"I don't feel that it's fair for us to try to to open a vial and only have four out of the 10 people to make it, and then give the other six away to somebody else," Sanders said.

"So we are trying to do the most fair thing that we can and holding those for the individuals who had the appointments scheduled and rescheduling those people."

In Garland County, pharmacist Michael Butler said he had to reschedule three events at which almost 3,000 people had been scheduled to receive shots.

One of them, at the Garland County fairgrounds in Hot Springs, was moved from Tuesday to Friday, then rescheduled again to Feb. 23.

"We're fielding a lot of calls from people that are just worried," Butler, who owns Village Healthmart No. 1 in Hot Springs Village and several other pharmacies in the state, said. "They're concerned that they've missed it and that their dose may go bad."

He said volunteers use their own cellphones to help reschedule the appointments, so it's important for people who signed up for the shots to answer their phones, even if they don't recognize the phone number.


According to the Health Department, pharmacies and other providers participating in the vaccination effort being coordinated by the state had received 691,525 doses of vaccine as of Thursday morning.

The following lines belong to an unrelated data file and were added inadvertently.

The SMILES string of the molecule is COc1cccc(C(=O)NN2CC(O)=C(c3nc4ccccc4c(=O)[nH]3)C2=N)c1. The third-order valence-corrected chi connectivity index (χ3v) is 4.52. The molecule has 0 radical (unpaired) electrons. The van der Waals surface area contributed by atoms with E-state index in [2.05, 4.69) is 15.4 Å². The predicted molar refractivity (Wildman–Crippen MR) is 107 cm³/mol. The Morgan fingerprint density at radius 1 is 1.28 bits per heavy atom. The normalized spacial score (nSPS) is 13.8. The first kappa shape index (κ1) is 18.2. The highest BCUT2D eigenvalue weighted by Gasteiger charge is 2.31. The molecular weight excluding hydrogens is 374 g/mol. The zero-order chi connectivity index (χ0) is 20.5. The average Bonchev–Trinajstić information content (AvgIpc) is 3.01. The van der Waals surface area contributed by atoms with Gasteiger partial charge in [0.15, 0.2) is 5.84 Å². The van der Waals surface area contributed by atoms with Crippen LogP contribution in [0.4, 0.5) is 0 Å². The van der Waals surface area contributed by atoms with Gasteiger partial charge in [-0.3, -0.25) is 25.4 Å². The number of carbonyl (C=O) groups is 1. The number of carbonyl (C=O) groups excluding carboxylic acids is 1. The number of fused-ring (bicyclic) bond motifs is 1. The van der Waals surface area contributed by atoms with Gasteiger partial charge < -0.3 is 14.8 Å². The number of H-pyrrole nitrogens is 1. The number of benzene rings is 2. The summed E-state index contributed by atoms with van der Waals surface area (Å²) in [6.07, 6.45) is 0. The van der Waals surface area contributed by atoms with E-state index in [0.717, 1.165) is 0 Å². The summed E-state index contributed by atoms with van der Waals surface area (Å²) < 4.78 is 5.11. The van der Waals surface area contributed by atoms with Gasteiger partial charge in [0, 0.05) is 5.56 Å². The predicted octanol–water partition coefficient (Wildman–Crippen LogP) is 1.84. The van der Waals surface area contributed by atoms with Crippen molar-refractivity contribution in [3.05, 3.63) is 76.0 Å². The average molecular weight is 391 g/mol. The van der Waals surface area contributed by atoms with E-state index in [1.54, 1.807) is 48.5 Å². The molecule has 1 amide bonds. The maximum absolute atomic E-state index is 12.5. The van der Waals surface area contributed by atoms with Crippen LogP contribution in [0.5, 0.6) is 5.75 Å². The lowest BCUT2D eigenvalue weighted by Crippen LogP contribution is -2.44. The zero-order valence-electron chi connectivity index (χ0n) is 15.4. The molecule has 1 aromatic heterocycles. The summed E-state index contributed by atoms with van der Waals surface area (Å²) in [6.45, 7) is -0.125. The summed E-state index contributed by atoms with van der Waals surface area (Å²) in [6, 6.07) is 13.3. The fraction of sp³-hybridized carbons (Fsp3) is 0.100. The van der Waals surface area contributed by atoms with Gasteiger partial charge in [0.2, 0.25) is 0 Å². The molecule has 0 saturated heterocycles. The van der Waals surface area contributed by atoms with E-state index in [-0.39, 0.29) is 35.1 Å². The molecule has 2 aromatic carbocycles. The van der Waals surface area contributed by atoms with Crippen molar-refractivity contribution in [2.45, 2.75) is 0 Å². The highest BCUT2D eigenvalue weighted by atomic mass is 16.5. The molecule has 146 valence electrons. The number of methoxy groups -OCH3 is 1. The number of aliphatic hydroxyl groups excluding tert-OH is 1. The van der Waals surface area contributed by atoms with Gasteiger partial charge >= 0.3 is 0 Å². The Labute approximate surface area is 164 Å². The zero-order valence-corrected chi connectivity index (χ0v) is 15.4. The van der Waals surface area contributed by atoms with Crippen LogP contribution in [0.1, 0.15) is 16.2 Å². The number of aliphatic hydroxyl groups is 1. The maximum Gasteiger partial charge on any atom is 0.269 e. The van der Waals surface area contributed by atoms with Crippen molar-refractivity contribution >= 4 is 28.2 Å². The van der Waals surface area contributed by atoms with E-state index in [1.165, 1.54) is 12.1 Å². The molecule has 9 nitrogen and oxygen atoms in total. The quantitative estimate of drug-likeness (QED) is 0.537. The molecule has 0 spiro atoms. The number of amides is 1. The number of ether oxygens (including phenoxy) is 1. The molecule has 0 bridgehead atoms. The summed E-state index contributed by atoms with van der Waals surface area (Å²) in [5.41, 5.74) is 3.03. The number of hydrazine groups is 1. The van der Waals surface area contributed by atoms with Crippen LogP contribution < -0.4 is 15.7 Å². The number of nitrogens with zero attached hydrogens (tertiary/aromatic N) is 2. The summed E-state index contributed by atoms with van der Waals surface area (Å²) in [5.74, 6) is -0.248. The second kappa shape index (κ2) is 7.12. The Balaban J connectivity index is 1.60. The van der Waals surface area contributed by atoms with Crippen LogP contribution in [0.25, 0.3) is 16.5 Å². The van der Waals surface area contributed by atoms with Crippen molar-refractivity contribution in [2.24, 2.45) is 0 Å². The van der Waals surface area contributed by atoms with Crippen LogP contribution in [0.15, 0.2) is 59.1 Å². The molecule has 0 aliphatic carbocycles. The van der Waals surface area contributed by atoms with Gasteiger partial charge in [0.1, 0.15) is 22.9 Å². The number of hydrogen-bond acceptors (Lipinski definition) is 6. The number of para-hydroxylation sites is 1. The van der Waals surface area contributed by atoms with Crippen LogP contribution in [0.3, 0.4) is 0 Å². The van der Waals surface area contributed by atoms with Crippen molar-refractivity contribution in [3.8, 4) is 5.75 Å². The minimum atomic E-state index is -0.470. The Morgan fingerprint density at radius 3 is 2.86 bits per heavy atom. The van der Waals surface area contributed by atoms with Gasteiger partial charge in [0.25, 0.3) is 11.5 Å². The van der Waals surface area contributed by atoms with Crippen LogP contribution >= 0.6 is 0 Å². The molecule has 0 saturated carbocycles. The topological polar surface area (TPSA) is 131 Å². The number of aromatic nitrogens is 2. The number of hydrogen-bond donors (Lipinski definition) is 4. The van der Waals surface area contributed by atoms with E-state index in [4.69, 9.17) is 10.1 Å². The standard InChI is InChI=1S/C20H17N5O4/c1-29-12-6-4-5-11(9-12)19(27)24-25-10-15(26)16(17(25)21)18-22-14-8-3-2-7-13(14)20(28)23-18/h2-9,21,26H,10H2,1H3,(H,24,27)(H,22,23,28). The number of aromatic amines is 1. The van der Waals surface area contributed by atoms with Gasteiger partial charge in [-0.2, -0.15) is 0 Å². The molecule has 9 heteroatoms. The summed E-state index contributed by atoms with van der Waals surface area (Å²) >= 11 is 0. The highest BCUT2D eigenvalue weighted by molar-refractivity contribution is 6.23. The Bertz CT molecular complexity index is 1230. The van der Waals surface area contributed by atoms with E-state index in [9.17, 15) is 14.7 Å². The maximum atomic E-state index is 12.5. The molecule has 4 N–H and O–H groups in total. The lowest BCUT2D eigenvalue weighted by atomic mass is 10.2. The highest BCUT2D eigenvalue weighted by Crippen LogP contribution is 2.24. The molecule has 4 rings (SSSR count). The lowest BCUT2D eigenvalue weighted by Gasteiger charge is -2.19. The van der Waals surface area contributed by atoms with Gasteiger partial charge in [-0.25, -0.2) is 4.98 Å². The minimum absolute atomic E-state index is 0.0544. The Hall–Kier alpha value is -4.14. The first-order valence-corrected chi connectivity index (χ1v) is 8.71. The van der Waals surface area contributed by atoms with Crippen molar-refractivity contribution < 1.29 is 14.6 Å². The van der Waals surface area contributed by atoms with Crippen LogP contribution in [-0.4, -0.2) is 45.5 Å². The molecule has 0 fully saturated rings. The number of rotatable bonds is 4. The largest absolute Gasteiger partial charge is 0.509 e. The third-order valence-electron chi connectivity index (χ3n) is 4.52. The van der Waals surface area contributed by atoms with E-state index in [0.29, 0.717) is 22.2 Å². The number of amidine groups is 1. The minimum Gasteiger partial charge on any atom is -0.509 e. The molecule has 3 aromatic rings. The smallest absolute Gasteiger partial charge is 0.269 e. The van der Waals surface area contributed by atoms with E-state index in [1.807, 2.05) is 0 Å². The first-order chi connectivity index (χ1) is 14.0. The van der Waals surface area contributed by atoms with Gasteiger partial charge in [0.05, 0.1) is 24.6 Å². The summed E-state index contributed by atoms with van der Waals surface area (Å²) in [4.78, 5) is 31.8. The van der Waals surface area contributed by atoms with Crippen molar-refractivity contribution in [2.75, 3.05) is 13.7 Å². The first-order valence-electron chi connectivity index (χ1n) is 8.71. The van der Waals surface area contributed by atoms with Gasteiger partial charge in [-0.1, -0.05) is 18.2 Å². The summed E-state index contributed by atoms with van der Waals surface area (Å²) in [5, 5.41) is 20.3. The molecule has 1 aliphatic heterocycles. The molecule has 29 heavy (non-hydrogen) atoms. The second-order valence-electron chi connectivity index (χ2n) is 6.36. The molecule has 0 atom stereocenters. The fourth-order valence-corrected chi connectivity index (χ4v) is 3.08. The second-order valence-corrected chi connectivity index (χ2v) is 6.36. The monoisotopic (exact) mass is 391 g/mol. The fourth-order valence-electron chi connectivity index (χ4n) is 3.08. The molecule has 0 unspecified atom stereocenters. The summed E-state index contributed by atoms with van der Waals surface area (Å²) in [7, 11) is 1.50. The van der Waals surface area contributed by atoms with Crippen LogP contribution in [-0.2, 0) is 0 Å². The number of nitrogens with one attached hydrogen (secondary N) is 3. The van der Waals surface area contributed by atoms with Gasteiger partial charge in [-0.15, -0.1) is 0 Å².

That was an increase of 15,000 doses compared with the number a day earlier.

The doses the providers reported having administered rose by 4,075, to 466,216.

In addition, the Health Department said Walmart, Walgreens and CVS had administered a total of 27,560 doses, an increase of 62 from the total a day earlier.

Walgreens and CVS were allocated 49,400 doses of the Moderna vaccine for residents and workers in Arkansas long-term-care facilities as part of a federal program.

They have since made some of the doses available to eligible members of the broader public after it was discovered that they had more than they needed to cover the facilities.

The number of doses reported to have been delivered and administered includes some booster shots.

The actual number of shots given is higher than the Health Department's figures because providers have three days to report the doses they administer.


The increase in cases on Thursday was less than a fourth the number of cases that were added to the state's tallies the previous Thursday, Feb. 11.

It was the smallest increase since Tuesday, when 177 cases were added.

Dillaha said the relatively small increase in cases on Thursday was likely a result, at least in part, to a reduction in testing.